As one of the "accidental administrators" referred to in "Career strategies" (25 March), perhaps I am fated to agree with many of the sentiments at its core. But I am more uneasy with the article's perhaps subliminal message: namely, that for "professional administrator", it is OK to read "wannabe academic".
Not so. The motivation to gain professional qualifications and recognition is not to think, look or be like an academic. It is (as in the case of my MA) the desire to gain the necessary skills to understand modern higher education and the environment in which it exists. I am thus enabled to research the sector with scientific rigour and expertise, articulate my thoughts in a professional manner and thereby play a professional role in supporting my institution and the wider academy.
I would reinforce the message that modern higher education administration is not founded on "academic envy" by asking colleagues - scholars and professional support staff alike - to acknowledge several points:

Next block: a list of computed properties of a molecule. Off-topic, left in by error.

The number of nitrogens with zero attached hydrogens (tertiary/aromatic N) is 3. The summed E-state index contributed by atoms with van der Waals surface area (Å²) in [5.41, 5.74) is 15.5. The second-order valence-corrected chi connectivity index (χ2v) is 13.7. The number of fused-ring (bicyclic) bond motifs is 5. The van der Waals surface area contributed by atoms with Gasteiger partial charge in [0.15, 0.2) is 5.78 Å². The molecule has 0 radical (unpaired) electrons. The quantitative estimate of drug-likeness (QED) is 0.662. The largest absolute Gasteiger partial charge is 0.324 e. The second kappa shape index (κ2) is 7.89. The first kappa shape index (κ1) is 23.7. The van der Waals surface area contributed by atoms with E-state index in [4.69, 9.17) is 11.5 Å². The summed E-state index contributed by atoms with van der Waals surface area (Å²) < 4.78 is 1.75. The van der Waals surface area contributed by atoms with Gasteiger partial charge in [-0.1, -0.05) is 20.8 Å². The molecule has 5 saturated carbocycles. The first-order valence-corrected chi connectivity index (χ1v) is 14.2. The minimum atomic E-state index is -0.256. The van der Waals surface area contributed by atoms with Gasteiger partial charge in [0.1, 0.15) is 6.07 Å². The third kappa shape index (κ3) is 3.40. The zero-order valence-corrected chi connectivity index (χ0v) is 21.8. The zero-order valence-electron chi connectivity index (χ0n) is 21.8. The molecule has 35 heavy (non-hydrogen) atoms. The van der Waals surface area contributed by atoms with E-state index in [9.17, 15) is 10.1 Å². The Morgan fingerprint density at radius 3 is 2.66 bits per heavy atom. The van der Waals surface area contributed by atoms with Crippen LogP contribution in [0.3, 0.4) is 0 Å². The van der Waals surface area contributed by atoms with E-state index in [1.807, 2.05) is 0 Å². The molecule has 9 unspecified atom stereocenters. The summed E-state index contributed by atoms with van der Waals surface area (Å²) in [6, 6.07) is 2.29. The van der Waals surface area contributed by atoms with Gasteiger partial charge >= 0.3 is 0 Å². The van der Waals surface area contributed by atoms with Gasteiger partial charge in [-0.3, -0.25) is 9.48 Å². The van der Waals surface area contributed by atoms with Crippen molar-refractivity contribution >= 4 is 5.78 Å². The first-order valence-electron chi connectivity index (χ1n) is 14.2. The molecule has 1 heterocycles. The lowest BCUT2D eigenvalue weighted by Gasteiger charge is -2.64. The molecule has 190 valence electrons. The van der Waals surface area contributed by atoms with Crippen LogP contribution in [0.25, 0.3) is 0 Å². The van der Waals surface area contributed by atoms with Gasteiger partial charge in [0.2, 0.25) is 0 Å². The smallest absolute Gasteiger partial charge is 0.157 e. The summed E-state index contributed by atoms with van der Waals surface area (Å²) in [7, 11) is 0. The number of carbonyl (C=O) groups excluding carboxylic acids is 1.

- First, we must not perpetuate the PhD myth - that to have one is an end in itself, and that not having one leaves you as a professional also-ran.
- Second, we must understand the multiplicity of the professional qualifications available and the contribution they can make to developing enhanced administrative staff to support our institutions' ever-changing objectives.
- Third, we must have a clear framework in which these qualifications can contribute to development.
- Finally, and most importantly of all, we must be comfortable in our professional skins and understand that academics and professional support staff have different and complementary roles to play in developing our very complex organisations. I don't want to be "blended": I am happy being distinct and professionally relevant.
Matthew Hisbent, Faculty teaching and learning manager, Faculty of Engineering, University of Nottingham.